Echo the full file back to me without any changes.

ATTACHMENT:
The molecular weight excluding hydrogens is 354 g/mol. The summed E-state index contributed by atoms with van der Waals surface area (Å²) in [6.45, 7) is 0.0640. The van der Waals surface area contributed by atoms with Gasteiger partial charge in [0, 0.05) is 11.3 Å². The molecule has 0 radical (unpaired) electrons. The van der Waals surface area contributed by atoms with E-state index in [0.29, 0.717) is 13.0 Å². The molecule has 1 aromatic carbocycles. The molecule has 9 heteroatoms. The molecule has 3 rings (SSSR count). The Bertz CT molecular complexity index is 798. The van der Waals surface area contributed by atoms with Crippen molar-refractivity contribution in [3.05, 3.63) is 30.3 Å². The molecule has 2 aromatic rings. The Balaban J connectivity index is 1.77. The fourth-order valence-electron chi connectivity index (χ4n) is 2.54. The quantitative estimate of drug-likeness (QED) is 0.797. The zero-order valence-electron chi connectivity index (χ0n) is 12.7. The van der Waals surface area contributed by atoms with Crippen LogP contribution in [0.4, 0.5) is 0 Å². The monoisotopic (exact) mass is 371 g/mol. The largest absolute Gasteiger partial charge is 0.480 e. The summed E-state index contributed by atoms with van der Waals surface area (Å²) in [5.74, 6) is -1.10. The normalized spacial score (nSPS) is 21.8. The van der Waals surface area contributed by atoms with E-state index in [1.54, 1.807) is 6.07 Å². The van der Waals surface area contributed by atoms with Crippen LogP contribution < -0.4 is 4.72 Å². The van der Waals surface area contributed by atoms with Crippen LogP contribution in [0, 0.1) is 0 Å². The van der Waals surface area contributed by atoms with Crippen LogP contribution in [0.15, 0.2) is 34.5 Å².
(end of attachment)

The molecular weight excluding hydrogens is 354 g/mol. The summed E-state index contributed by atoms with van der Waals surface area (Å²) in [6.45, 7) is 0.0640. The van der Waals surface area contributed by atoms with Gasteiger partial charge in [0, 0.05) is 11.3 Å². The molecule has 0 radical (unpaired) electrons. The van der Waals surface area contributed by atoms with E-state index in [0.29, 0.717) is 13.0 Å². The molecule has 1 aromatic carbocycles. The molecule has 9 heteroatoms. The molecule has 3 rings (SSSR count). The Bertz CT molecular complexity index is 798. The van der Waals surface area contributed by atoms with Crippen molar-refractivity contribution in [3.05, 3.63) is 30.3 Å². The molecule has 2 aromatic rings. The Balaban J connectivity index is 1.77. The fourth-order valence-electron chi connectivity index (χ4n) is 2.54. The quantitative estimate of drug-likeness (QED) is 0.797. The zero-order valence-electron chi connectivity index (χ0n) is 12.7. The van der Waals surface area contributed by atoms with Crippen LogP contribution in [0.4, 0.5) is 0 Å². The monoisotopic (exact) mass is 371 g/mol. The largest absolute Gasteiger partial charge is 0.480 e. The summed E-state index contributed by atoms with van der Waals surface area (Å²) in [5.74, 6) is -1.10. The normalized spacial score (nSPS) is 21.8. The van der Waals surface area contributed by atoms with E-state index in [1.54, 1.807) is 6.07 Å². The van der Waals surface area contributed by atoms with Crippen LogP contribution < -0.4 is 4.72 Å². The van der Waals surface area contributed by atoms with Crippen LogP contribution in [0, 0.1) is 0 Å². The van der Waals surface area contributed by atoms with Crippen LogP contribution in [0.15, 0.2) is 34.5 Å².